Desert Isle Keeper
Wow! Not only is this the best book in Jill Barnett’s Medieval series, this is the best Barnett book I’ve read, period. To be fair, I’ve yet to read Bewitching, which is a favorite with many. Nevertheless, this book is a real stand-out. It has an epic quality which I loved, a very special heroine, and a stubborn hero who is fated to fall hard for her. Who could ask for anything more?
The book begins with an older Sofia looking back on her life and remembering the All Fool’s Day when she was fifteen, when she first really saw Tobin de Clare. She looked across the proverbial crowded room (although in this case it was a field) and saw him. For an eternity they stared at each other until the crowd moved and she lost sight of him. Later she found him again. They shared a kiss, but he broke her heart later that evening.
Two years later they meet again, and Sofia discovers that her guardian, King Edward, has betrothed her to Tobin. Although she is shocked and angry, it seems that there is nothing she can do about it. Even though he treated her cruelly before, she can’t help having feelings for him still. But when she asks him what his motives are for marrying her, his answer – which is a lie – sends her on a journey that will change both of their lives.
I hesitate to say much more, because Wicked is a book that is full of surprises. The best way to explain it is that it is a story about young love. Sofia is only eighteen when she marries Tobin, and he is just three years older. But their love story really spans nearly seven years. The hero and heroine are separated for nearly fifty pages at one point, which may bother some readers, but I felt that it really worked in this particular context. And if you like stories with an epic quality, like I do, then you will appreciate this one. Every once in a while it’s nice to read a story about a couple who can’t resolve all their differences in a month’s time.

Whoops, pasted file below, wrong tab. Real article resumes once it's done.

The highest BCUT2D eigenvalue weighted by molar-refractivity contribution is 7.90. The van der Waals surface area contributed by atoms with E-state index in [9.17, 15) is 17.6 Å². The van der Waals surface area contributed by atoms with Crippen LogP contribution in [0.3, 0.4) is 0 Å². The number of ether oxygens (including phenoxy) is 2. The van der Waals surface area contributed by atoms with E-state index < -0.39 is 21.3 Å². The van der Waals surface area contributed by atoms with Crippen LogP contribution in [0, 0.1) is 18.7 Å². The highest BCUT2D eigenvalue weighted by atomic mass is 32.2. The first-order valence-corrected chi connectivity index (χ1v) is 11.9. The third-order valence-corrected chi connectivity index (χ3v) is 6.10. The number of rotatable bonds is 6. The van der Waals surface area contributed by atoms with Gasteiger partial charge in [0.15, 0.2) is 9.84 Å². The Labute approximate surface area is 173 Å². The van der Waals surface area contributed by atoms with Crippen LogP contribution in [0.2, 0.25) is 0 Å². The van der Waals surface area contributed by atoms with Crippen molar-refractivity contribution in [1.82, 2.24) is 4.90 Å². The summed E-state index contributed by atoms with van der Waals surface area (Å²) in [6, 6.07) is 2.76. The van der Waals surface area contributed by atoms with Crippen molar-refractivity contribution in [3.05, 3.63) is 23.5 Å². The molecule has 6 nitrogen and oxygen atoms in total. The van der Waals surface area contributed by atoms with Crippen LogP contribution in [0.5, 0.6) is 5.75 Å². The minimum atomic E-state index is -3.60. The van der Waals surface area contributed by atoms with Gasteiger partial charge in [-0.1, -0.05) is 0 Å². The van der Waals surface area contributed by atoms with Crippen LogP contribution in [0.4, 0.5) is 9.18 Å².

What really makes this story stand out from the crowd is its special heroine. Readers are given rare insight into Sofia’s character and motives, perhaps because we see her at so many different ages. Her life is presented in such a way that all of her actions – even the more foolish ones – are completely believable. She loves Tobin, but he manages to disappoint her on more than one occasion. Her long awaited resolution with him is worthwhile because she really makes him work to earn her love.
Although this book is third in Barnett’s Medieval trilogy, you do not need to have read the other two books to understand this one. Tobin first appears in Wonderful, the first book in the trilogy. Merrick and Lady Clio and some other characters from Wonderful do appear throughout the book, but the hero and heroine of Wild are only mentioned now and then in passing. The single flaw here is that now and then there is an anachronistic mistake. All writers should note that ego is a term that originated with Freud. I found mistakes such as this minor and very easy to overlook, but some readers may be bothered by them.
Overall, Wicked is enjoyable and satisfying in every way. Usually the Medieval time period is not my favorite, but this book had everything: depth, humor, unforgettable characters, and terrific love scenes. Wicked definitely earns a permanent spot on my keeper shelf.